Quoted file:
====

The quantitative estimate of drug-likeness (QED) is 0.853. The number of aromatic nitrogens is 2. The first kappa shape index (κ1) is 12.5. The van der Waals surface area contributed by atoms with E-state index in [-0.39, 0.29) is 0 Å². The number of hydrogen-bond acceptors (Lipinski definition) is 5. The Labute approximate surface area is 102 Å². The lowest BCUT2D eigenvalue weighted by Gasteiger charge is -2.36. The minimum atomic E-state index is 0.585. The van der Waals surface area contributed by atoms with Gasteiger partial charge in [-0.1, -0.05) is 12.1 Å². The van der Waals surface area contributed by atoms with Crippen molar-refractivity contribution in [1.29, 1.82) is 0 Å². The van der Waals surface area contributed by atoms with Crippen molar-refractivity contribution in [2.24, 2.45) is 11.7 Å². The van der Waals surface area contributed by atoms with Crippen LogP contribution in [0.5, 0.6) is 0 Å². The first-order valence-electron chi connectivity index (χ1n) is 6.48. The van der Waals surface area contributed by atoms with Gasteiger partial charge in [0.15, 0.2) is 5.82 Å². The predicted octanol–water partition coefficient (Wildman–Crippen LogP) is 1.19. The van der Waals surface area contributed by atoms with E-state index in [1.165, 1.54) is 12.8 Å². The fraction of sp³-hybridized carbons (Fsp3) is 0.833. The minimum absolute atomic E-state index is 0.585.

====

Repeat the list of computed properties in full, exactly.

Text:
The quantitative estimate of drug-likeness (QED) is 0.853. The number of aromatic nitrogens is 2. The first kappa shape index (κ1) is 12.5. The van der Waals surface area contributed by atoms with E-state index in [-0.39, 0.29) is 0 Å². The number of hydrogen-bond acceptors (Lipinski definition) is 5. The Labute approximate surface area is 102 Å². The lowest BCUT2D eigenvalue weighted by Gasteiger charge is -2.36. The minimum atomic E-state index is 0.585. The van der Waals surface area contributed by atoms with Gasteiger partial charge in [-0.1, -0.05) is 12.1 Å². The van der Waals surface area contributed by atoms with Crippen molar-refractivity contribution in [1.29, 1.82) is 0 Å². The van der Waals surface area contributed by atoms with Crippen molar-refractivity contribution in [2.24, 2.45) is 11.7 Å². The van der Waals surface area contributed by atoms with Crippen LogP contribution in [0.5, 0.6) is 0 Å². The first-order valence-electron chi connectivity index (χ1n) is 6.48. The van der Waals surface area contributed by atoms with Gasteiger partial charge in [0.15, 0.2) is 5.82 Å². The predicted octanol–water partition coefficient (Wildman–Crippen LogP) is 1.19. The van der Waals surface area contributed by atoms with E-state index in [1.165, 1.54) is 12.8 Å². The fraction of sp³-hybridized carbons (Fsp3) is 0.833. The minimum absolute atomic E-state index is 0.585.